But that is actually page 55, since the image count and page numbers don't line up for some reason. If I want page 63, I need to edit the URL again to image 71.
That worked, I got to the article I wanted to see. But it took several steps to iterate to the article of interest.
7) I think that anyone using the periodical images in PERSI on FindMyPast will face these problems, even if they have searched for a name, location, and/or key word.
For many of the digitized publications, that have a limited number of pages in each issue, going page by page to a certain page from the cover page will be easier. However, for publications like NYGBR, with over 100 pages per issue, it is a challenge, and the method above may be useful.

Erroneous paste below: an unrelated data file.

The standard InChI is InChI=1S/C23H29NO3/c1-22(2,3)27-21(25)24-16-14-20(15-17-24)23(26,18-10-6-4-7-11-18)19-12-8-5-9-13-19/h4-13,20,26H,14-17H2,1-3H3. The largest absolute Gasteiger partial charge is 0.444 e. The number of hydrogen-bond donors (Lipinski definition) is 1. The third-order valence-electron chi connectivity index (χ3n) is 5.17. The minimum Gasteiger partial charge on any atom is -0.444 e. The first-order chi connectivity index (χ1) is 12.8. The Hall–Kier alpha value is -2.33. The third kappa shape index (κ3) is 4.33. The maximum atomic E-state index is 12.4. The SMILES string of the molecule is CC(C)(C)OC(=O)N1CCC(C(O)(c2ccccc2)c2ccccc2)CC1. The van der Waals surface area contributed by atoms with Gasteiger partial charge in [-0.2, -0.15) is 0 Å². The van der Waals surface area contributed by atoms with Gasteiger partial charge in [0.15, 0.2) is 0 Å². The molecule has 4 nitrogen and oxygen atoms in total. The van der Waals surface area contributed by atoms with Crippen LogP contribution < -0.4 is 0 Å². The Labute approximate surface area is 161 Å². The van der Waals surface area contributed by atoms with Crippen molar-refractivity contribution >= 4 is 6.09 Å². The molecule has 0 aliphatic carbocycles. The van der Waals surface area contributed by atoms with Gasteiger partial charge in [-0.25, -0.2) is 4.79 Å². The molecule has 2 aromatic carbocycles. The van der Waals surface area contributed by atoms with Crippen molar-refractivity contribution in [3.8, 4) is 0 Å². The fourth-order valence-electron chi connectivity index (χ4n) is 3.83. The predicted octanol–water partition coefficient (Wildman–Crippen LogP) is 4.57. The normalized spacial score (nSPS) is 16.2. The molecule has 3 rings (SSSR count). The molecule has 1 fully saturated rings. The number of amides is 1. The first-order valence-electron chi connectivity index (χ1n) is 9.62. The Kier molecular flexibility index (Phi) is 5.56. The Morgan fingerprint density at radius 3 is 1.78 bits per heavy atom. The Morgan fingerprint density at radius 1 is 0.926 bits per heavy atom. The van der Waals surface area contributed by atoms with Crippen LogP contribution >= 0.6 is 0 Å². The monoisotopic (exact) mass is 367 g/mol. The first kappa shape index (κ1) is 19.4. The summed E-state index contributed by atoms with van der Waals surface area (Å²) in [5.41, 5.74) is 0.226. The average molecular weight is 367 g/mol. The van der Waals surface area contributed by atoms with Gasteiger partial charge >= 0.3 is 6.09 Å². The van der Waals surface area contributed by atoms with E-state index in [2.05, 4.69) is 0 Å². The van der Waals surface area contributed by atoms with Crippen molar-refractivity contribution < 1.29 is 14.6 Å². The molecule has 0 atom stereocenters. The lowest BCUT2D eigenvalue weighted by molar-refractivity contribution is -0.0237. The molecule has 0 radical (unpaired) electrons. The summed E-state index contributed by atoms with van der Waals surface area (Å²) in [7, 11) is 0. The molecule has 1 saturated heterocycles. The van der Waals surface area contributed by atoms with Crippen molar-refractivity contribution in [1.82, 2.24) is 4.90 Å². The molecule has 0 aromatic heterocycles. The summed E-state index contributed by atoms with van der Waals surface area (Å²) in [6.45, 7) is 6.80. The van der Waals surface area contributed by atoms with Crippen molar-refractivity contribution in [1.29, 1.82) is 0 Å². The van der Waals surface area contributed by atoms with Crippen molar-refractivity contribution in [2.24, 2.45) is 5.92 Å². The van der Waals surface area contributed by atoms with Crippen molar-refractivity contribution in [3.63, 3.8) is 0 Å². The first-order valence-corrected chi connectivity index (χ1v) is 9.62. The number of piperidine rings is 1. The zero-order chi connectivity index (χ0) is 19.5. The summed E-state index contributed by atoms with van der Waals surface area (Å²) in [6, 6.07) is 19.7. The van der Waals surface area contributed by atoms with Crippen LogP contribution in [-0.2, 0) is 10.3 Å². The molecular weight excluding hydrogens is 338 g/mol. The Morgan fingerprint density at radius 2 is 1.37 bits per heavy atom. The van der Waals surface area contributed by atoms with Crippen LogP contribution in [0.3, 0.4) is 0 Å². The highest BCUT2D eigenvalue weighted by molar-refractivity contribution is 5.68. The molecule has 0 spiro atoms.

Obviously, this process is fairly cumbersome for everybody, and probably impossible for many to understand and follow. It would be great if FindMyPast would link the Image icon to the first page of the article, like other database providers do. But failing that, the process above can be used to minimize the time it takes to find page images of a specific article.
UPDATE: Jen Baldwin (USA/Canada Outreach Manager of FindMyPast) commented on my suggestion in email this morning:
"...you made comments about linking the images directly to the article, and unfortunately, that is not possible. The index from ACPL was not created with page numbers from inside the publications. Because we get the data directly from the team at that facility, and upload it as they create it, there is no way to adapt that. They have, as you are well aware, been working on this index for a long time. To try to go back now and list a page number for each article would be a massive undertaking. This was true for the HeritageQuest version, and others.
The URL for this post is: http://www.geneamusings.com/2014/10/finding-nygbr-images-using-persi-on.html
Copyright (c) 2014, Randall J. Seaver